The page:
If you are 50 years old or older, Social Security makes it easier to prove your disability case. Individuals between 18 and 49 meet a tougher standard discussed in this article.
Starting at age 50, and then again at age 55 and 60, Social Security lowers the requirements for proving disability. The rationale is that the older you are, the harder it is to work in a job that you have never done before.
- After age 50, Social Security can approve you for disability benefits even though you are able to do some type of work.
- The older you are, the more physically demanding the work can be and still allow you qualify for disability benefits.
However, this is not a free pass! Do not leave this article before you read the “gotchas” at the bottom. Continue reading Secrets to winning Social Security disability at age 50 (or above)
The touchstone in disability cases is the ability to work. More specifically, the test is whether an individual can perform a Substantial Gainful Activity (SGA). One of the first tests of whether work is SGA is earnings. In 2015, earnings of $1,090 per month (before taxes) suggests the work is SGA.
However there are exceptions to this. One of these is for sheltered work as defined in 20 CRF404.1574(a)(3). Here is what you need to know: Continue reading Disabled soldiers: WTU earnings and Social Security disability (what you MUST know)
September 10, 2011 saw the second SSR issued for 2011 (effective September 12, 2011). You can also view and download the entire ruling as a PDF here.
SSR 11-2p deals with Documenting and Evaluating Disability in Young Adults. Much of the ruling is a summary of how Social Security should evaluate cases for claimants with ages between 18 and 25. However, there are several interesting items:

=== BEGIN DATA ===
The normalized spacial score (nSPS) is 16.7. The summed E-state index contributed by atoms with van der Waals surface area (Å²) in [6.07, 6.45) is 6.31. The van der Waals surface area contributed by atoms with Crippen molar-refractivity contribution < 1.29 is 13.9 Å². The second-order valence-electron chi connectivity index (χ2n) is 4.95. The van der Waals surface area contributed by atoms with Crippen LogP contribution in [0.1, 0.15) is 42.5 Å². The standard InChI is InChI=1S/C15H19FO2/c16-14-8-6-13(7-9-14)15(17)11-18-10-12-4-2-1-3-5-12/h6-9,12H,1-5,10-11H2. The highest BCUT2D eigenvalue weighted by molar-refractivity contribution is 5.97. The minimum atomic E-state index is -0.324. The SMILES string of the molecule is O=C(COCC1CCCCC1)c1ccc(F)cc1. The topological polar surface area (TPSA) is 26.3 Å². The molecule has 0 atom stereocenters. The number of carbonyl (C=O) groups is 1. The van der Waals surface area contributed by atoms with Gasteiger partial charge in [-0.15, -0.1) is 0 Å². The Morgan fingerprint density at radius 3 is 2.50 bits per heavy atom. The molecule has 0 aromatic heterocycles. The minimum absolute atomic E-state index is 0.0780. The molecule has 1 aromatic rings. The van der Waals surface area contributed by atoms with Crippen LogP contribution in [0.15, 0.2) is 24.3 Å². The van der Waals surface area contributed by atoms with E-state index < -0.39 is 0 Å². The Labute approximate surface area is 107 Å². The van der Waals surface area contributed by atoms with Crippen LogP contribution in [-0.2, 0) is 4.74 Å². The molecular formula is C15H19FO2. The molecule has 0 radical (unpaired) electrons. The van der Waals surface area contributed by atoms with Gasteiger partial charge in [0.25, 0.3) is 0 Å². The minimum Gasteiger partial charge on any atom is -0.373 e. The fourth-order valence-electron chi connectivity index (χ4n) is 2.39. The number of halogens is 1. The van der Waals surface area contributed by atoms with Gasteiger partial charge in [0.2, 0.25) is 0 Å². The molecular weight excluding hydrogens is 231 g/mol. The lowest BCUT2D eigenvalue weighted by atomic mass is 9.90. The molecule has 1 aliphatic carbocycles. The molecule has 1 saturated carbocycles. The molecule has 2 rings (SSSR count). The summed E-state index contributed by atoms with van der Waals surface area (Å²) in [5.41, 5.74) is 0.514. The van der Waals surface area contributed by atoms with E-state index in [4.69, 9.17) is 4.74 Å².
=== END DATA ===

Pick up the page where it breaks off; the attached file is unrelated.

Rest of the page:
First, the ruling makes it clear that evidence generated during childhood (before the 18th birthday) can be relevant in an adult claim. Continue reading Social Security Ruling: Documenting and Evaluating Disability in Young Adults
What’s the next thing to review in the Social Security exhibit file after the medical records? Check these critical dates: Alleged Onset Date (AOD) & Date Last Insured (DLI)!
The E section usually contains for two documents that provide this information: Continue reading Reviewing your Social Security file – Part 2 Critical Dates
To qualify for Social Security disability benefits you have to show that your disability prevents you from being able to work. In Social Security’s words, you have to show that you are unable to engage in a substantial gainful activity (SGA). SGA translates into a maximum dollar amount you are allowed to earn and still be potentially eligible for Social Security benefits.
For 2015, the most you can earn is $1,090 per month (before taxes or deductions). If you earn more than this, Social Security may say that you are engaging in a substantial gainful activity and, therefore, not eligible for disability benefits.
The SGA issue is so important that it is the very first step of the 5 step sequential evaluation process – the way Social Security evaluates adult disability claims!